“Well, he was cooperative, but I didn’t really learn anything new.  His comments were pretty consistent with those from Mrs. Torres.  Apparently, Ramirez had been on his best behavior for quite some time and neither could think of anyone that would want to harm him, much less kill him. So, at this point, I don’t have any potential suspects and I don’t even have a motive. All I have is the knife from Ramirez’s back that we recovered at the crime scene. I’ve got to admit, Doc, I’m pretty stumped with this one.”

“I guess it is possible that someone from outside this community could have killed him, but that doesn’t seem very likely.  I know you’ve talked to Señora Angostura and you’re aware that she has eyes and ears everywhere, so to speak. She claims that there haven’t been any suspicious characters lurking about the grounds in recent weeks.  But, from what I observed, that knife was not an ordinary knife, certainly not the kind you see every day.”

“I agree, it looked pretty unusual, like some sort of ceremonial piece or heirloom or something like that. Maybe Dr. Hernandez or the forensic guys have found something that would at least give me a place to start.

“I certainly hope so. Look, Lieutenant, Isabella told me to keep my nose out of this, but I’ve already talked to a few Residents and haven’t learned anything that would help.  I’ll keep trying, though.”

“I appreciate it, Doc.  And, I promise not to mention anything to Isabella; your secret is safe with me.  Well, I’m headed back downtown. ”

With that, the two men shook hands and went their separate ways.  Dudley had some important repairs to address and really needed to catch up with Beth Ford and the Community Assist Team. He remained troubled by Mrs. Thomas’s comment that Miss Caballo was involved, perhaps even romantically, with a member of the Staff. He knew he would have to discuss this with Señora Angostura at the first opportunity.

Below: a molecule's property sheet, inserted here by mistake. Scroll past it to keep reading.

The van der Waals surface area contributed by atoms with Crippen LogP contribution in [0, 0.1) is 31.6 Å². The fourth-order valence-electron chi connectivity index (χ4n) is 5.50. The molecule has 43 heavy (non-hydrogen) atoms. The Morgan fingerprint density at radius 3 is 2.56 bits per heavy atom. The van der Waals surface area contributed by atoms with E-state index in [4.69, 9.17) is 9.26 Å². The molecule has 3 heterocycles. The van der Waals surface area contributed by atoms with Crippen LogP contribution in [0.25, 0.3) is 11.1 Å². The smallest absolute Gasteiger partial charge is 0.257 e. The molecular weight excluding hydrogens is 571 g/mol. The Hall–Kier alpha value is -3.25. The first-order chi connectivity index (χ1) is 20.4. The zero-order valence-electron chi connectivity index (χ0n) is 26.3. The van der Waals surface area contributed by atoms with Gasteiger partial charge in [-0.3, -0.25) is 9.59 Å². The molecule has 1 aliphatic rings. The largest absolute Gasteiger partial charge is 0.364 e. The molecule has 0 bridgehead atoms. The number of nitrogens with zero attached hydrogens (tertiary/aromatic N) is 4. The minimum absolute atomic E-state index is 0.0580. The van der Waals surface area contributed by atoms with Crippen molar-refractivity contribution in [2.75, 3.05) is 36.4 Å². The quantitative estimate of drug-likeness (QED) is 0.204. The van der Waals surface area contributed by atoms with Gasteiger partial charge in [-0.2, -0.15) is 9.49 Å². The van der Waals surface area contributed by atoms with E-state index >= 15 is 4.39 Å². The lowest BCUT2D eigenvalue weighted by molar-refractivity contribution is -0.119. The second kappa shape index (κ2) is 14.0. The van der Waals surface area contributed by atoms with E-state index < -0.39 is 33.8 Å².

Case III: Damsels, Don Juan, Drama and Death

Case III: Chapter 1: The Queer Quartet

After several months in his new role as La Vida Aureo’s resident Handyman, Dudley had settled into a reasonable daily routine. He had an early morning exercise session with Hans followed by a healthy breakfast in the main dining room. After breakfast, he enjoyed a third cup of coffee while he read the entire Wall Street Journal. Each day, a distinguished gentleman placed the paper in the same spot and nodded to Dudley as he left the room. It was Señora Angostura who told Dudley that this gentleman was a retired senior executive with New Mexico Power and Light Company, the primary utility service in the State. He had no family in the area and opted to live at La Vida Aureo, primarily for the socialization.

After reading the paper, Dudley reviewed his ToDo list of maintenance and repair requests and assigned a priority and level of difficulty to each. He also attempted to accommodate the schedules and personal preferences of the individual residents as well as “grouping” the tasks by type (electrical, plumbing, etc.). Over these past few months, he had become familiar with most of the residents and had learned which ones make legitimate repair requests and which ones simply want to “visit”. He had come to realize that many residents, both men and women, are lonely or adjusting to this new stage in their life. He dids not object to a bit of conversation as long as it doesn’t interfere with his repair work and that it remains “above board”. As Isabella described, there are lonely people, harmless flirts and a few “desperate housewives”. Dudley had become more adept at spotting the differences and the early warning signs.

One particular morning, Dudley had to alter his schedule to urgently repair a rather nasty leaking toilet. As a consequence, he found himself reading the paper and reviewing his ToDo list through lunch. He did not notice the group of four women who had congregated at a table at one end of the room until he overheard them talking. Dudley took his dishes into the kitchen and said gracias to Señora Angostura for accommodating the change in his schedule. “I noticed four women sitting at a table. Do they come in here often?”

“Oh, yes, they are here three or four times a week. They pretend to play cards or dominoes, but they really just sit and talk with each other for several hours. I do not know them personally, but they seem very different from each other. It is none of my business, but they do not seem to like each other very much.”

“What makes you say that?”